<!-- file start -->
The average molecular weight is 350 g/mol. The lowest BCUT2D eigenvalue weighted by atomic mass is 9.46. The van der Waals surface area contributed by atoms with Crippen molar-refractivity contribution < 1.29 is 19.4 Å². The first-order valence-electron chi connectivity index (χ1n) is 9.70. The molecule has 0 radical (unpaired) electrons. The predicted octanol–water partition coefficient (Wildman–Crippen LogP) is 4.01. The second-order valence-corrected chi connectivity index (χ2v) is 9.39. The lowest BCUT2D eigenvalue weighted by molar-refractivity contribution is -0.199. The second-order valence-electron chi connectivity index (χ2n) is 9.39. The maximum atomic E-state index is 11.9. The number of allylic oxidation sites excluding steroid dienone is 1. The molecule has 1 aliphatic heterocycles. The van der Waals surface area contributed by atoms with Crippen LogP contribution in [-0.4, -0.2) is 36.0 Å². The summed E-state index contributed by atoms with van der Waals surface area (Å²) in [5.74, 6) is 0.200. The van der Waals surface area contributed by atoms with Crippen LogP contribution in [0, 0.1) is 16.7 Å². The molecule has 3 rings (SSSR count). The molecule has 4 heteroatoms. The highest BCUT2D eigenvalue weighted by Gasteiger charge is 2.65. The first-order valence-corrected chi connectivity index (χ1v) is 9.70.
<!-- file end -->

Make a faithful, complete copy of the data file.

The average molecular weight is 350 g/mol. The lowest BCUT2D eigenvalue weighted by atomic mass is 9.46. The van der Waals surface area contributed by atoms with Crippen molar-refractivity contribution < 1.29 is 19.4 Å². The first-order valence-electron chi connectivity index (χ1n) is 9.70. The molecule has 0 radical (unpaired) electrons. The predicted octanol–water partition coefficient (Wildman–Crippen LogP) is 4.01. The second-order valence-corrected chi connectivity index (χ2v) is 9.39. The lowest BCUT2D eigenvalue weighted by molar-refractivity contribution is -0.199. The second-order valence-electron chi connectivity index (χ2n) is 9.39. The maximum atomic E-state index is 11.9. The number of allylic oxidation sites excluding steroid dienone is 1. The molecule has 1 aliphatic heterocycles. The van der Waals surface area contributed by atoms with Crippen LogP contribution in [-0.4, -0.2) is 36.0 Å². The summed E-state index contributed by atoms with van der Waals surface area (Å²) in [5.74, 6) is 0.200. The van der Waals surface area contributed by atoms with Crippen LogP contribution in [0, 0.1) is 16.7 Å². The molecule has 3 rings (SSSR count). The molecule has 4 heteroatoms. The highest BCUT2D eigenvalue weighted by Gasteiger charge is 2.65. The first-order valence-corrected chi connectivity index (χ1v) is 9.70.